FIG. 1 shows an exhaust aftertreatment filter 20 for filtering exhaust from an internal combustion engine, such as diesel engine 22, flowing along an axial direction 24. The filter is provided by an axially extending cylindrical filter roll 26 spiral-wound from a sheet 28, FIGS. 1 and 2, having corrugated serpentine pleats 30 thereon. Upstream and downstream axially spaced sealing beads 32 and 34, for example adhesive strips or the like, extend transversely across the pleats, one of the beads, such as 32 being below the pleats, and the other bead such as 34 being above the pleats. Spiral-winding of sheet 28 and pleats 30 as shown at arrow 36 in FIG. 2 yields cylindrical filter roll 26 having a plurality of concentric layers with pleats therebetween defined by wall segments 38 extending radially in corrugated serpentine manner between pleat tips at axially extending bend lines 39. The structure described thus far is known in the prior art and is further schematically illustrated at 20 a in FIG. 2a. Wall segments 38 extend axially between upstream and downstream ends 40 and 42, respectively. The wall segments define axial flow channels 44 therebetween. The wall segments are alternately sealed to each other by a first upstream set of plugs 46 to define a first set of flow channels 48 closed by plugs 46, and a second set of flow channels 50 interdigitated with first set of flow channels 48 and having open upstream ends. Plugs 46 are provided by bead 32. The wall segments are alternately sealed to each other by a second downstream set of plugs 52 closing the second set of flow channels 50. Plugs 52 are provided by bead 34. The first set of flow channels 48 have open downstream ends. This structure is known in the prior art, for example as shown in U.S. Pat. Nos. 4,652,286 and 5,322,537, incorporated herein by reference.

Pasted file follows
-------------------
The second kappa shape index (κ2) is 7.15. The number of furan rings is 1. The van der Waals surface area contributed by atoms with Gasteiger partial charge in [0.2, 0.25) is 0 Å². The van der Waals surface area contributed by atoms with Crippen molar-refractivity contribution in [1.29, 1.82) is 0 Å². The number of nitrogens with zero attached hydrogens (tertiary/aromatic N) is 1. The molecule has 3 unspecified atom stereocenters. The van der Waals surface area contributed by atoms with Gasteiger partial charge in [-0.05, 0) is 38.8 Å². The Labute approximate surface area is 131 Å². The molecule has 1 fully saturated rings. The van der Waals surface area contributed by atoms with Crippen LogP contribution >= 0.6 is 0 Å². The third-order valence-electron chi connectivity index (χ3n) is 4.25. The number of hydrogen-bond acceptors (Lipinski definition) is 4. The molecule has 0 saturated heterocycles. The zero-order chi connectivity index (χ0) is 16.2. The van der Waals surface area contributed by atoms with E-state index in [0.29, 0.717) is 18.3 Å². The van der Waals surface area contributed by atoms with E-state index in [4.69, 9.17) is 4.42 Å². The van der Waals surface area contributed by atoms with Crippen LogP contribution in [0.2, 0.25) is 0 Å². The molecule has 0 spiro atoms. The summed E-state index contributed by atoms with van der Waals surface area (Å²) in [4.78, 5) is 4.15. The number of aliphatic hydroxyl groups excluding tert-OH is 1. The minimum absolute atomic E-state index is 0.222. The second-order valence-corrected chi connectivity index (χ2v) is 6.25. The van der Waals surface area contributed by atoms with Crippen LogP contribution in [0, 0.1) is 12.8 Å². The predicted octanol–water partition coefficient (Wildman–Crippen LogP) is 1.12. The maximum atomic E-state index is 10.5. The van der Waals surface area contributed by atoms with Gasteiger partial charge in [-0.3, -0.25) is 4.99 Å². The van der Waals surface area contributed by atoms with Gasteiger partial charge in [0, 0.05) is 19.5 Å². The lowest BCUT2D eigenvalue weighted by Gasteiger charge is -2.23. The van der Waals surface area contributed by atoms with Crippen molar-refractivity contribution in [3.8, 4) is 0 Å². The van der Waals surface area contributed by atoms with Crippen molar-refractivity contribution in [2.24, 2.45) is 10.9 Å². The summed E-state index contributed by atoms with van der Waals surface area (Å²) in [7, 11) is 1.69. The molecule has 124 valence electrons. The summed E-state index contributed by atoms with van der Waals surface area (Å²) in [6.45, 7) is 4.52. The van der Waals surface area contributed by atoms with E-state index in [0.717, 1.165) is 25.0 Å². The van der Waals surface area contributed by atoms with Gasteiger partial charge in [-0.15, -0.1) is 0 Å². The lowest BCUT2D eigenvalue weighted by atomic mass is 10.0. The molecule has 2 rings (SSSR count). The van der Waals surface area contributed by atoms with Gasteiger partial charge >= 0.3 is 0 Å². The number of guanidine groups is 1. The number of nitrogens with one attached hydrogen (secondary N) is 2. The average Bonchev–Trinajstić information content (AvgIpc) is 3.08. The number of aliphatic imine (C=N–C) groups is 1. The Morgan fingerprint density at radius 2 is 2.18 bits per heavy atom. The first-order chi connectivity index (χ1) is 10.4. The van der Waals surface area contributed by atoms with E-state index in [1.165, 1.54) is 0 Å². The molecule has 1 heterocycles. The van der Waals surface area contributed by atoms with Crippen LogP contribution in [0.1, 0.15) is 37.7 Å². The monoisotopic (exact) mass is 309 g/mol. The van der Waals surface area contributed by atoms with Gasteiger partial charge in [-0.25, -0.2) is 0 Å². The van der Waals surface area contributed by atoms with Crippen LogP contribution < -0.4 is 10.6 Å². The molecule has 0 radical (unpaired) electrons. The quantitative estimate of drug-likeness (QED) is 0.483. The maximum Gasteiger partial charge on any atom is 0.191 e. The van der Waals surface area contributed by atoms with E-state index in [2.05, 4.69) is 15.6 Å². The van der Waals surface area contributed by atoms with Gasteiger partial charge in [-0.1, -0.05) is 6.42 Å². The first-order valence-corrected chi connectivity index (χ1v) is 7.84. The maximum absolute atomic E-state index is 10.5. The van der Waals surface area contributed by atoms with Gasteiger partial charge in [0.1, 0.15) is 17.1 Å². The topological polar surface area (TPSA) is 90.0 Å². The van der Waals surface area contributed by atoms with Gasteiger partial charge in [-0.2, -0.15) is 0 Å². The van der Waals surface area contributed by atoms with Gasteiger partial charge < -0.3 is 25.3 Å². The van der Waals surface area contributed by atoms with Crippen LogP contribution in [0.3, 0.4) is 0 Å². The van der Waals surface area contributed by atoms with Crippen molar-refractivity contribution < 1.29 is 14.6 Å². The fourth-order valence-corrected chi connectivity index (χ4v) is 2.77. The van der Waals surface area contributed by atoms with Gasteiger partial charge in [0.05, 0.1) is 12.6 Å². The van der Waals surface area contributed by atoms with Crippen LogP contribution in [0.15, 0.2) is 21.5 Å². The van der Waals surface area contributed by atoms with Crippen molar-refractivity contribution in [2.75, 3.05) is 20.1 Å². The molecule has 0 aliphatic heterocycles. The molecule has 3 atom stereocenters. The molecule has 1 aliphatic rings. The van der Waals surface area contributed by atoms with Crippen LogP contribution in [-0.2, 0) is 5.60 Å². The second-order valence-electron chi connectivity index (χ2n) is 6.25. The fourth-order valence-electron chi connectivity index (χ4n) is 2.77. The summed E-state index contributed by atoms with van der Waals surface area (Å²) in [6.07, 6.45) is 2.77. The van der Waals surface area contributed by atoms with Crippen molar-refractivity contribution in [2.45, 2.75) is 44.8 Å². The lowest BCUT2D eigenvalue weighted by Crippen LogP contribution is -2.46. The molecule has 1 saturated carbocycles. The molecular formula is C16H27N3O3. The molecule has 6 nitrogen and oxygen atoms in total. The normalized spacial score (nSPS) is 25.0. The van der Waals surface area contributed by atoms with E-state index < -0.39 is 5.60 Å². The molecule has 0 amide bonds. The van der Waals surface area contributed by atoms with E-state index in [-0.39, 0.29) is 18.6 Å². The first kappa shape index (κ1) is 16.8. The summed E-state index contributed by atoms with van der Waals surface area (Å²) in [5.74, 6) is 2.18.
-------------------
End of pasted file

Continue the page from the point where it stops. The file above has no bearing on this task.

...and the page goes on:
During operation, exhaust from engine 22 flows along axial direction 24 through filter 20 a, FIG. 2a. The exhaust flows axially into the filter through the open upstream ends of flow channels 50, then passes through wall segments 38 of the pleats, as shown at arrows 54, and then flows through the open downstream ends of flow channels 48. Contaminant particulate such as soot is trapped and accumulates in the filter. Pleated media 30 and sheet 28 of the filter are composed of regenerable material, for example ceramic material as in U.S. Pat. Nos. 4,017,347, 4,652,286, 5,322,537, and preferably of a high temperature composite ceramic material as disclosed in commonly owned co-pending U.S. patent application Ser. No. 09/573,747, filed May 18, 2000, all incorporated herein by reference. The filter is regenerated by heat, for example as disclosed in U.S. Pat. Nos. 5,014,509, 5,052,178, 5,063,736, incorporated herein by reference, to burn-off the trapped contaminant particulate. The regeneration heat may be provided by microwave energy, a gas burner, electrical heating, etc., as is known. It has been observed that regeneration of the filter sometimes results in meltdown occurring in the center of the outlet side of the filter. It is believed that this is due to accumulation of particulate soot as shown at hot-spot 56 in FIG. 2a at the outlet side because of wall-flow characteristics, i.e. particulate soot trapped at the closed downstream ends of flow channels 50. The present invention recognizes and solves this problem by varying the sizes of the flow channel cells to spread trapped particulate along a distribution pattern reducing heat concentration and the risk of melting during regeneration, to minimize hot-spot meltdown otherwise caused by high density concentration of trapped particulate during regeneration.